CEE’s No. 1 Office Tenants Drawn by Problem Solving, Costs and Efficiency


SSCs are a key component of demand in the office sector and a vehicle for inward investment across CEE. Gary Morrell spoke with Thom Barnhardt, founder and CEO of CEE Business Media Inc., who has operated in CEE for 25 years. The firm organizes awards events for investors into the region, including the CEE Business Services Awards and CEE X-Tech Awards in Warsaw, the USA-CEE Investment Awards in New York, and Tokyo’s Japan-Europe Investment Awards.

Corning Hungary accepts its USA-CEE Business Services Award in New York.

BBJ: Could you define an SSC in the CE context?

Thom Barnhardt: Shared services centers are always subsidiaries of the parent holding company, and provide services to their global HQ and offices located worldwide. The idea is that by centralizing commonly-used internal services that all subsidiaries use (such as Finance & Accounting, HR services, IT/Technology), the company can save lots of money by streamlining these processes, and delivering them from a lower-cost location.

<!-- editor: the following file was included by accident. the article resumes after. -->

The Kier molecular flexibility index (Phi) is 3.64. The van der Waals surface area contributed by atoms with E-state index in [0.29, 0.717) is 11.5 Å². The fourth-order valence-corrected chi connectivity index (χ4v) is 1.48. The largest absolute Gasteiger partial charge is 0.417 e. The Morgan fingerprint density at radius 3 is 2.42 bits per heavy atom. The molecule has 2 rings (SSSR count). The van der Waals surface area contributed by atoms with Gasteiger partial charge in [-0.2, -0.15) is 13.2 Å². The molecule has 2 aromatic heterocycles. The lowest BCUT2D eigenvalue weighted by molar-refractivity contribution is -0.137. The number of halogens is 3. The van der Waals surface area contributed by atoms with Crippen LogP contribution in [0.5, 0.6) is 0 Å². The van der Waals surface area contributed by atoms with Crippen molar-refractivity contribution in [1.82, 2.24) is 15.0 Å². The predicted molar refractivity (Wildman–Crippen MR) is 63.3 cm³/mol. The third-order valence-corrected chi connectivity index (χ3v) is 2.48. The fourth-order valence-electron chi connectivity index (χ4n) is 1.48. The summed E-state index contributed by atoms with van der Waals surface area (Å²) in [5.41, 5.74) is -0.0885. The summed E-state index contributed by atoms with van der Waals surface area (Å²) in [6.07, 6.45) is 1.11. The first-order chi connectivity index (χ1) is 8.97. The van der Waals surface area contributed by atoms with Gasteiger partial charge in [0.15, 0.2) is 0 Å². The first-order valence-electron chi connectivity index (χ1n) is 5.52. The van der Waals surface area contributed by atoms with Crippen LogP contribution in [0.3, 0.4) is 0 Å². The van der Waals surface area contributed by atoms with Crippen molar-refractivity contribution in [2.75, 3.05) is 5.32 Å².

So for example, ExxonMobil decided years ago that instead of having separate F&A functions in every country in Europe, it could centralize this process in Budapest. Then the services naturally expand into common HR services, technology, etc. And inevitably, as the companies’ managements get comfortable with the quality of the services delivered, the SSC (also referred to as a captive service provider or business services center, center of excellence, or global business services) begins to provide more value-add services. We see this in companies like Morgan Stanley or State Street in Poland, who are providing hedge-fund accounting, and pension funds services.

BBJ: Are companies establishing headquarters with SSC functions in addition to R&D and more complex functions?

TB: Absolutely. And it is a natural progression, as the “local” SSCs prove their capabilities and build trust internally in the organization. CEE’s disadvantages coming out of “communism” were poor marketing and sales skills, for example. But their advantages were very strong mathematics, problem-solving, engineering, languages, etc., which are a perfect fit for global corporations which can now hire these services globally. Internet and digital connectivity has made this possible.

BBJ: What percentage of office take-up and estimated demand comes from SSCs in Hungary and CE?